Dismal Voter Registration and Turnout Addressed by New York City Council

Holds Hearing on Improving City’s Voter Registration and Absentee Voting Programs
New York, NY – The New York City Council Committee on Governmental Operations held a hearing today to address the City’s dismal voter registration and turnoutnumbers. The legislation discussed improves the distribution and tracking of voterregistration forms, promotes absentee voting, and decreases the barriers to entry for those seeking to register.

"In 2016, New Yorkers will have at least four opportunities to vote: three separate primaries and a general election. Implementing these reforms ahead of the 2016 election will broaden the voter pool and allow more individuals to participate in our democracy,” said Council Member Ben Kallos, chair of the Committee on Governmental Operations.

According to the New York City Campaign Finance Board (CFB), only 20% of eligible New York City voters cast their ballots in the 2014 General Election, an historic low. According to the Unites States Election Project (USEP), New York State had 29% of eligible voters cast their ballots in the 2014 midterms, making the state 49th in the nation for voter participation.

Three introductions and two resolutions were heard:

  • Int. 464 (Wills) directs the Department of Correction to promote absentee voting among eligible individuals who are in jail: pre-trial detainees and those serving misdemeanor sentences.
  • Int. 628 (Kallos) tracks the distribution of voter registration forms by the Department of Education.
  • Int. 796 (Costa) requires agencies participating in the agency-based voterregistration program to assist individuals who wish to fill out the section of thevoter registration form to become organ donors.
  • Res. 695 (Rosenthal) allows 16- and 17-year-olds to pre-register to vote.
  • Res. 848 (Kallos) calls for amending the New York State Constitution and the Election Law to establish same-day and online voter registration.

"Our criminal justice system is disproportionate. Men and women of color who are poor and unable to post bail make up the bulk of the population within our city’s jails. Their hardship is worsened by the loss of their most basic civil right: the right to vote. The laws of our State allow jailed individuals to vote, but the conditions of their confinement hamper their ability to obtain the absentee ballots necessary to do so. My bill, Intro 464, would require the City Department of Correction to encourage and facilitate absentee voting among those in its custody. I thank Council Member Kallos, and my fellow co-sponsors for supporting this bill. The right to vote must be preserved in all settings, including our correctional facilities. In this country, one is innocent until proven guilty, and entitled to all protections under the law. Intro 464 affirms that principle," said Council Member Ruben Wills.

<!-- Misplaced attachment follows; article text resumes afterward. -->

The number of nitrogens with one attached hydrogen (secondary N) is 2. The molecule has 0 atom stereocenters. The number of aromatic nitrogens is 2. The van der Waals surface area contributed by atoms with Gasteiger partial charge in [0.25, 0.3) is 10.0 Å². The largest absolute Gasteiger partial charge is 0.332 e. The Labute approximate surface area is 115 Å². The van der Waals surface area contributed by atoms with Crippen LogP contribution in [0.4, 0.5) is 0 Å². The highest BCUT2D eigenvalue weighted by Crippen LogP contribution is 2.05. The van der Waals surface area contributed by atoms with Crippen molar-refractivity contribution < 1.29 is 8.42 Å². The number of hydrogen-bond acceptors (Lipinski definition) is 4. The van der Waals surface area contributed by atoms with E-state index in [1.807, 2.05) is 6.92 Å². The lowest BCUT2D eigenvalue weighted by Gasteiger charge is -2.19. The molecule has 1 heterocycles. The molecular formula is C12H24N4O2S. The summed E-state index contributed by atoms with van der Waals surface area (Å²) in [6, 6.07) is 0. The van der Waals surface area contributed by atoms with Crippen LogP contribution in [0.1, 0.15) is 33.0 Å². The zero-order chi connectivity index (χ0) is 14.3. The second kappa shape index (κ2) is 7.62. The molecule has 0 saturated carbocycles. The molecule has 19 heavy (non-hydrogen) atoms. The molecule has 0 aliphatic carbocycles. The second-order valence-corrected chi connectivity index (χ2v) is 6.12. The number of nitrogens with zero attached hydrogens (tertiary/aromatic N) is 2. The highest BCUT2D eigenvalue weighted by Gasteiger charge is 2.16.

Council Member Costa Constantinides said, "New York State ranks in last place nationwide in percent of residents who are registered organ donors.  Every 18 hours, someone in New York State dies waiting for an organ.  We are in a public health crisis and more needs to be done to encourage people to become organ donors. INT. 796 will use our voter registration program to raise awareness of registering as organ donors and hopefully increase the number of those who sign up.  I thank Council Member Ben Kallos for his support and look forward to working with him as we move forward on this legislation."

"Elections shape our everyday lives but voter turnout in New York State is consistently abysmal and youth voter turnout in New York City is particularly low. As we work to create a government that truly serves everyone, we must engage voters of all ages and particularly young voters. Voter pre-registration for 16- and 17-year-olds is one key step to engaging more young voters in what I hope will be a lifetime of civic participation," said Council Member Helen Rosenthal.
 More information on the hearing can be found on the City Council's website.
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